Lane Johnson in the middle of a game, blocking.

Before the draft, I realized I could be a top-ten pick. The day I was drafted, my father told me I’d have a lot of friends now. That day and the years after taught me that it’s about being around the right people; people that have your best interests at heart. You learn more about the people around you and yourself as you move forward.

Football has been the biggest blessing to me, from the people I met to my teammates. It taught me measurements. You can measure your discipline. You can measure your effort. You can measure your will to win for another person. You can measure your love for a teammate by what you do.

  • When I got to the pros, I understood that protection on the field meant protecting the franchise. And by “franchise”, that’s our quarterback. It’s also my job to protect the running back and create running lanes for him to hit. Whenever you watch me on film, you’ll see I make different movements than other guys. It took discipline to get here, plus a whole lot of effort. I learned how to master my craft because these defenders are so athletic.

    There are no secrets. That’s the beauty with film, it’s all out there. The defenders I go up against are the biggest and fastest they’ve ever been. So, I had to match that with intensity; being in the moment at all times.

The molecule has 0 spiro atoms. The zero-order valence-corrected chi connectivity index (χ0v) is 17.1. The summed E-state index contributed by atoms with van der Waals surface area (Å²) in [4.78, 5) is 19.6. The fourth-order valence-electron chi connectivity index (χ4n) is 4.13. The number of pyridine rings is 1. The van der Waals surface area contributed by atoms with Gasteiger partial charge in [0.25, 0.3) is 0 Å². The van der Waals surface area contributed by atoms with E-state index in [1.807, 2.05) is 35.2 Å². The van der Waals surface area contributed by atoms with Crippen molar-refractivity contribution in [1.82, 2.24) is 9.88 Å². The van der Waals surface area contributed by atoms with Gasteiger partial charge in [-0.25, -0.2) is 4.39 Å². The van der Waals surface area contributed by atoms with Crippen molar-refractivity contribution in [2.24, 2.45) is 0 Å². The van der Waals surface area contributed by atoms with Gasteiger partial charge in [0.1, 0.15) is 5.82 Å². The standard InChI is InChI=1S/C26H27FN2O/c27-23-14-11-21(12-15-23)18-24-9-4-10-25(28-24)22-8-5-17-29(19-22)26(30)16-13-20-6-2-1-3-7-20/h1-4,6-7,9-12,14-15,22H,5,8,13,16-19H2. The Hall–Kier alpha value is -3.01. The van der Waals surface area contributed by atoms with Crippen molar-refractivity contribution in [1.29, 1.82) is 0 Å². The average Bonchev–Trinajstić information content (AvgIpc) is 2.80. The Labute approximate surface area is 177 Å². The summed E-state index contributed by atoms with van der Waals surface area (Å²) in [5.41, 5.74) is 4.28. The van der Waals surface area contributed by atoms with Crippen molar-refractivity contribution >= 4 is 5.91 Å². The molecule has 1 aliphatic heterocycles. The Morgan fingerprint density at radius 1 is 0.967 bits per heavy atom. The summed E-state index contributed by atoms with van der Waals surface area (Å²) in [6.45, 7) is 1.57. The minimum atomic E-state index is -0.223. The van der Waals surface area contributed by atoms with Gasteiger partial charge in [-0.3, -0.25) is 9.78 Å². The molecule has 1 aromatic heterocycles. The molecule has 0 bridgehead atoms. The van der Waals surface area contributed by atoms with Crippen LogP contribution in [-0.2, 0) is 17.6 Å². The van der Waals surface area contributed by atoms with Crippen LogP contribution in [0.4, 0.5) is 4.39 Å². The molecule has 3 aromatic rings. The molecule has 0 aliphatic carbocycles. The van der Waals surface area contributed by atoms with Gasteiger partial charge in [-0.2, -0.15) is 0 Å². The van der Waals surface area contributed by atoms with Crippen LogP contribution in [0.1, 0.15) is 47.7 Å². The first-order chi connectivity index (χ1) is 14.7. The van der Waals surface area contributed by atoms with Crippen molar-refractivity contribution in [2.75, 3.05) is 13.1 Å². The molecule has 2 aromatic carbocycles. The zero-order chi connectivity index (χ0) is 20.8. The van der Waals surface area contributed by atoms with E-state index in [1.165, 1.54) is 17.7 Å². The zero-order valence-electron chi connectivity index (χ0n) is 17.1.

Just ignore the noise and focus on playing at an All-Pro level. I always want to prove that I’m the best — I didn’t come to be second to anyone.

Even when I was injured during a playoff season, I still wanted to be the best teammate I could be. As the games wound down, the intensity picked up. I didn’t want to be a distraction, so I tried to help the team prepare for games and stay focused on football —getting ready mentally off the field and being a positive influence on them.

I want to look back on my career with no regrets. Any team I’ve played for, my teammates are who I was protecting. A lot of my time is spent around the game, but my family is always on my mind. They’re everything and everything you need. Whenever I’m done, I want to help fulfill their dreams and aspirations. It’s all about protecting them. My parents protected me, and now I can help them out. I’ve been able to look out for my mom, even though she never asked me to. Keeping her comfortable was top of the list.

When I became a father, it was an instinct to protect my child. That never fades. As time goes on, it’s intensified. With the money I’ve earned, I want them to value a dollar. I want them to be provided for and educated, but not entitled. And to learn from my mistakes — I’ve put myself in bad positions that cost me. I’ve gone through hell. But, I’ve battled back.

I think about starting out in Groveton, having those dreams of pro ball as a kid and hitting the gym every day. And, how relationships along the way have taken me places I’ve wanted to go and had never been to. As time moved on, I’ve had the right team around me to make better decisions. Protection to me means pulling whatever you value very close and making that a priority in your life. You mature, your responsibilities change — along with your mindset. It becomes about protecting the ones you love.